Anyone with any information can contact Blenheim police on 03 578 5279 or anonymous tips can be passed on to Crimestoppers on 0800 555 111.

Friends mourn loss of ‘a great guy’ killed by pirates

Close friends of a Picton man killed by Panama pirates have spoken of their loss as they remember “a great bloke.”

A great, community-minded guy who loved his family is how Alan Culverwell is remembered by friends who are struggling to come to terms with the shock news of his death.

Friend and fellow paua diver Barry Chandler from Blenheim says he met Alan 30 years ago.

His friend’s death was like something from a bad movie, he says.

“It’s unbelievable. I heard through the Paua Association and couldn’t take it in.

“We’re a tight knit group and very close,” he says.

Alan Culverwell, 60, died last week defending his family and was shot at close range after pirates boarded the family’s berthed boat, the Aqua Lobo, while they slept.

His wife, Derryn Culverwell, suffered a machete blow to her shoulder. The couple’s daughter, 11, was also hurt in the attack, while their son was on board but uninjured.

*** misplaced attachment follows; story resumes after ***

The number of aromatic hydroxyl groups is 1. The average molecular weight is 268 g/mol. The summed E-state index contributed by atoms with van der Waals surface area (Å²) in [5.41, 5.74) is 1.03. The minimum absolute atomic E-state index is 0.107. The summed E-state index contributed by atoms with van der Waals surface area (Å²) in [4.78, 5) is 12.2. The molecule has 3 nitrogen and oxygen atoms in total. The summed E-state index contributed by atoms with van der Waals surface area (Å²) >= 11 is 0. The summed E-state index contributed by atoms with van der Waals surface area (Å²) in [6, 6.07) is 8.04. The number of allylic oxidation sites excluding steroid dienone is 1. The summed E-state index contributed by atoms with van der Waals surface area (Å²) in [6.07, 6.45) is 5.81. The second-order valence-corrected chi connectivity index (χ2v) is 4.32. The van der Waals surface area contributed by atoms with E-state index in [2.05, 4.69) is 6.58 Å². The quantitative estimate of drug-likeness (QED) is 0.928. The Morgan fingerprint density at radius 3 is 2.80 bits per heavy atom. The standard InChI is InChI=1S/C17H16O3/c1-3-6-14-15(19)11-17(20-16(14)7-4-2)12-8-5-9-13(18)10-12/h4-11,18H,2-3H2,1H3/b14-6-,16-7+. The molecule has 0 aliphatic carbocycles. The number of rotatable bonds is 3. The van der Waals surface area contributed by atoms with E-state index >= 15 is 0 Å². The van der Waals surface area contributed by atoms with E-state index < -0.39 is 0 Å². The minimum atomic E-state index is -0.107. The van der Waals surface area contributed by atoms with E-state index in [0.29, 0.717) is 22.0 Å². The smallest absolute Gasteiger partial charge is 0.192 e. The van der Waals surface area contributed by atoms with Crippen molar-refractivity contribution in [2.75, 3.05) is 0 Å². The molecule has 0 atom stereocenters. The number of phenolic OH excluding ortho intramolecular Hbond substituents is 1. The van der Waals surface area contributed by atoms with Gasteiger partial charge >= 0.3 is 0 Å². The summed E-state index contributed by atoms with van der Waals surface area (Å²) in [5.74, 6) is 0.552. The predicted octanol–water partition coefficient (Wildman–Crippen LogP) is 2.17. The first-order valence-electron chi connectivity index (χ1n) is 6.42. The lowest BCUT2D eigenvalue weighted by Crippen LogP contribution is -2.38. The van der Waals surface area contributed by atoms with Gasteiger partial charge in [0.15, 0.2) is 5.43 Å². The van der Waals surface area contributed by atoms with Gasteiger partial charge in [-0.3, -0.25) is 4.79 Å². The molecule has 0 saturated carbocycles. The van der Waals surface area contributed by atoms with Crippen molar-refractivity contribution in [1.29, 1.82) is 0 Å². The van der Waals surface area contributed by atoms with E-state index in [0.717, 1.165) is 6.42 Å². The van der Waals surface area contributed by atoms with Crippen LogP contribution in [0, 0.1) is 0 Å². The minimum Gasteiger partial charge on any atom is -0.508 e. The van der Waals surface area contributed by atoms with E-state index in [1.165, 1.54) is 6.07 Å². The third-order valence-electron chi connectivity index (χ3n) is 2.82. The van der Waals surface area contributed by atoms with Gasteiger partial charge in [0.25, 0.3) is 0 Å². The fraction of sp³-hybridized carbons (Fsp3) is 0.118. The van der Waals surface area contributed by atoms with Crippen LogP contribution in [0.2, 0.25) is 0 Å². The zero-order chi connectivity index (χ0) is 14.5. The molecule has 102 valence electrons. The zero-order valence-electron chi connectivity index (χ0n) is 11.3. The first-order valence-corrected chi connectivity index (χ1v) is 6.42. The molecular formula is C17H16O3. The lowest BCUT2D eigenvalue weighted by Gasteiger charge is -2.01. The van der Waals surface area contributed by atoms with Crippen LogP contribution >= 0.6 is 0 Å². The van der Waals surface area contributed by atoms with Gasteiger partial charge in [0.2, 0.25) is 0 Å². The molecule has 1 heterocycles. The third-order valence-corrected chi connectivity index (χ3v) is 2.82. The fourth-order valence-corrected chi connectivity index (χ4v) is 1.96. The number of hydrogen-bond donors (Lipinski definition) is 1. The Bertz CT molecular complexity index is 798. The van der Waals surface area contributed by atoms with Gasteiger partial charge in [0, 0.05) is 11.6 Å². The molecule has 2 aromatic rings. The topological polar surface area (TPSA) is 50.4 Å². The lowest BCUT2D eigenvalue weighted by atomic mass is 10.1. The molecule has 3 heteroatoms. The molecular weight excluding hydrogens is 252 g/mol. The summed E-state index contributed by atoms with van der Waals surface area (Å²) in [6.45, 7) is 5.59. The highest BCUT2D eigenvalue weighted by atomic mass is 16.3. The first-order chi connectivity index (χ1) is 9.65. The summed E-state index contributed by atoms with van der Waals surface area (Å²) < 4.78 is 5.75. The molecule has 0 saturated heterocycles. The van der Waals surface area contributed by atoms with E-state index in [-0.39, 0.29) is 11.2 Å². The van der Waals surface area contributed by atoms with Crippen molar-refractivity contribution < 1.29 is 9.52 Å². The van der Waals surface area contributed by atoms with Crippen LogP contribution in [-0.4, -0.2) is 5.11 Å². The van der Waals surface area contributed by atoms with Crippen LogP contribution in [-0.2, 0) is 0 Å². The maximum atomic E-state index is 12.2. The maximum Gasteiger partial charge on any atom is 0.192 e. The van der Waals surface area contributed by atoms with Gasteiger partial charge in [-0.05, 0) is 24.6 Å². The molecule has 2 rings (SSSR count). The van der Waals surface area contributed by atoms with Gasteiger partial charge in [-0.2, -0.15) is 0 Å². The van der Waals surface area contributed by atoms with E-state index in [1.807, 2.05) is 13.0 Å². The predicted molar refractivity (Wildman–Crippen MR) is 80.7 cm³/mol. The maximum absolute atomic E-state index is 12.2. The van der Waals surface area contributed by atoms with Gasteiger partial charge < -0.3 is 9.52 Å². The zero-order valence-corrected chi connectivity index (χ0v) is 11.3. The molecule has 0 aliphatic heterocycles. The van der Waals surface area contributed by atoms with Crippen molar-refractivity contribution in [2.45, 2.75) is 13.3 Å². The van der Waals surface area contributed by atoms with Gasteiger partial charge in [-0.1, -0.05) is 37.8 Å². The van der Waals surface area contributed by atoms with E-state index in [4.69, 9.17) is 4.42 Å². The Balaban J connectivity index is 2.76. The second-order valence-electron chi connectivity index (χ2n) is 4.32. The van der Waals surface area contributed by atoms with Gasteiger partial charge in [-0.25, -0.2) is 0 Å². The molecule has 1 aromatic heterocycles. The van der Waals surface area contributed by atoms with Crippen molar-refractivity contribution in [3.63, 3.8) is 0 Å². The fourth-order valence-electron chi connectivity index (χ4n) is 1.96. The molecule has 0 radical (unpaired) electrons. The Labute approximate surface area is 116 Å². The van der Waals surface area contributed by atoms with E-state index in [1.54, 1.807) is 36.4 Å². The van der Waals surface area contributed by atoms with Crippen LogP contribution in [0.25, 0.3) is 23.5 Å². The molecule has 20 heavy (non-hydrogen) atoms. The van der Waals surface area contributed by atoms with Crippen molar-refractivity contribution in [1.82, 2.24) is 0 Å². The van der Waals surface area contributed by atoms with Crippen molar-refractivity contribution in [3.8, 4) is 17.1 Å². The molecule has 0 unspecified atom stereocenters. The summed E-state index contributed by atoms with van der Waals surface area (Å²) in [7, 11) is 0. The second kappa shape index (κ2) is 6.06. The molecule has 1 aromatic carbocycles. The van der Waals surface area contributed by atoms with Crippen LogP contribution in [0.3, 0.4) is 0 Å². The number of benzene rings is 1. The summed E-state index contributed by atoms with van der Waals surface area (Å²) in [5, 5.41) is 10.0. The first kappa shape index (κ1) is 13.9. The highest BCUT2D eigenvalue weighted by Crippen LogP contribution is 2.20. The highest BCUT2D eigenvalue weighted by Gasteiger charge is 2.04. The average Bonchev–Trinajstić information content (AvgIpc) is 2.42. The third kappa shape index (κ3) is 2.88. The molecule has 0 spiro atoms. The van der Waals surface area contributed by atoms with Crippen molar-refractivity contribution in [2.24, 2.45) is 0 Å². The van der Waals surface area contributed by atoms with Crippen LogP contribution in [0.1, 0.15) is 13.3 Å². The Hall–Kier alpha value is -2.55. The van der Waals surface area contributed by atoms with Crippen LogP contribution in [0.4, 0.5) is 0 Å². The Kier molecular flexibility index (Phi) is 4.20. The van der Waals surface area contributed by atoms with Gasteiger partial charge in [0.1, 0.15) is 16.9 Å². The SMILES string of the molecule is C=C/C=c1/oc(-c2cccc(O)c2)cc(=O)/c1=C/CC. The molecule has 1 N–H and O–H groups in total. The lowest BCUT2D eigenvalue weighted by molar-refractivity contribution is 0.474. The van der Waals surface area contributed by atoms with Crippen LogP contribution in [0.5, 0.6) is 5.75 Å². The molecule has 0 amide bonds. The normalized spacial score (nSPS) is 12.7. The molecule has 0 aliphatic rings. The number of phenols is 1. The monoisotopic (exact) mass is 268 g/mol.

Leandro Herrera and Avelino Arosemen appeared in court over the attack.

The pair were charged with aggravated homicide, robbery, criminal association and mistreatment of a minor. A third suspect, a minor, appeared in court separately.

Barry says he and Alan has spent a lot of time together over the years and enjoyed a long-standing joke at work over who could collect the most paua.

“He had a great sense of humour and when we were diving, we had a competitive thing going.

“I got him into hunting, and we played golf together – he’s one of the most obliging blokes I’ve met,” he says.

Barry says it was while Alan was building his house in Oyster Bay near Tory Channel that they got to spend more time together.

“I’d go up and see Al and have a coffee with him, help him lift a couple of beams.

“I’ll remember him for his practicality, common sense and drive.

“He was very forward thinking, very community minded. He was one of the guys who could just see the bigger picture.

“We’ll miss him.”

Paua Industry Council chief executive officer Jeremy Copper says he had meet Alan in the early 1990’s through work.

“But he soon become a friend.

“As we became more involved, I got to know him very well. He was one of the guys and the first person to put his hand up if something could be done.

“He’d always put his nose to the grindstone and get things done,” he says.